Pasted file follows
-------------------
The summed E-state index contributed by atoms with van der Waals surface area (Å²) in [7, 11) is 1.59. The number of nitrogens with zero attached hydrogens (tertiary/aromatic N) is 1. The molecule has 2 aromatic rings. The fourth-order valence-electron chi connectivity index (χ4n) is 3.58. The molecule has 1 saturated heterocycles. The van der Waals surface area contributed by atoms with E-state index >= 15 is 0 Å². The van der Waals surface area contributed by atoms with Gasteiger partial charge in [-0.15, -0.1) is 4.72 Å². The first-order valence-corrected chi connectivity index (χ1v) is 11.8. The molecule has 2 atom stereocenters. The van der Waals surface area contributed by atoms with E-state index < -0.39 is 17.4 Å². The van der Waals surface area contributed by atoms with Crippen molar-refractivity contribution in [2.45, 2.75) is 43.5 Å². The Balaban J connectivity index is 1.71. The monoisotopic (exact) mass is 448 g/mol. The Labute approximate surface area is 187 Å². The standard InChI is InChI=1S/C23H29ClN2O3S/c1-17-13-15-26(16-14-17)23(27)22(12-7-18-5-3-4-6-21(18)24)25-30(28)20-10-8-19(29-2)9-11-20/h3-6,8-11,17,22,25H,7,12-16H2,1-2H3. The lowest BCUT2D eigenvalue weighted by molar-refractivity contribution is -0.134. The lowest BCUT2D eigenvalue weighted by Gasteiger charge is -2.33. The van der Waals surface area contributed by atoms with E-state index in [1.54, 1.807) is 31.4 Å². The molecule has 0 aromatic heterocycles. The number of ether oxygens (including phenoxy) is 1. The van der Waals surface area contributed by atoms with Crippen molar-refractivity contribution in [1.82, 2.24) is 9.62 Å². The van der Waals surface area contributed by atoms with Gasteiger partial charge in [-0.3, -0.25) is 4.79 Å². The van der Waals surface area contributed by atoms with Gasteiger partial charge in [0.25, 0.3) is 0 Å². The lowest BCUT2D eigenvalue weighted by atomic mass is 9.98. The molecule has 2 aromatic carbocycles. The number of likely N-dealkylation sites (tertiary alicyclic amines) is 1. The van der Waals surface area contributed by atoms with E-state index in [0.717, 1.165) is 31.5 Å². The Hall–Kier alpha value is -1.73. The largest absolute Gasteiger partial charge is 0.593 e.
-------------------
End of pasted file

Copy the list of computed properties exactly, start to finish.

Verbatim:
The summed E-state index contributed by atoms with van der Waals surface area (Å²) in [7, 11) is 1.59. The number of nitrogens with zero attached hydrogens (tertiary/aromatic N) is 1. The molecule has 2 aromatic rings. The fourth-order valence-electron chi connectivity index (χ4n) is 3.58. The molecule has 1 saturated heterocycles. The van der Waals surface area contributed by atoms with E-state index >= 15 is 0 Å². The van der Waals surface area contributed by atoms with Gasteiger partial charge in [-0.15, -0.1) is 4.72 Å². The first-order valence-corrected chi connectivity index (χ1v) is 11.8. The molecule has 2 atom stereocenters. The van der Waals surface area contributed by atoms with E-state index < -0.39 is 17.4 Å². The van der Waals surface area contributed by atoms with Crippen molar-refractivity contribution in [2.45, 2.75) is 43.5 Å². The Balaban J connectivity index is 1.71. The monoisotopic (exact) mass is 448 g/mol. The Labute approximate surface area is 187 Å². The standard InChI is InChI=1S/C23H29ClN2O3S/c1-17-13-15-26(16-14-17)23(27)22(12-7-18-5-3-4-6-21(18)24)25-30(28)20-10-8-19(29-2)9-11-20/h3-6,8-11,17,22,25H,7,12-16H2,1-2H3. The lowest BCUT2D eigenvalue weighted by molar-refractivity contribution is -0.134. The lowest BCUT2D eigenvalue weighted by Gasteiger charge is -2.33. The van der Waals surface area contributed by atoms with E-state index in [1.54, 1.807) is 31.4 Å². The molecule has 0 aromatic heterocycles. The number of ether oxygens (including phenoxy) is 1. The van der Waals surface area contributed by atoms with Crippen molar-refractivity contribution in [1.82, 2.24) is 9.62 Å². The van der Waals surface area contributed by atoms with Gasteiger partial charge in [-0.3, -0.25) is 4.79 Å². The van der Waals surface area contributed by atoms with Gasteiger partial charge in [0.25, 0.3) is 0 Å². The lowest BCUT2D eigenvalue weighted by atomic mass is 9.98. The molecule has 2 aromatic carbocycles. The number of likely N-dealkylation sites (tertiary alicyclic amines) is 1. The van der Waals surface area contributed by atoms with E-state index in [0.717, 1.165) is 31.5 Å². The Hall–Kier alpha value is -1.73. The largest absolute Gasteiger partial charge is 0.593 e.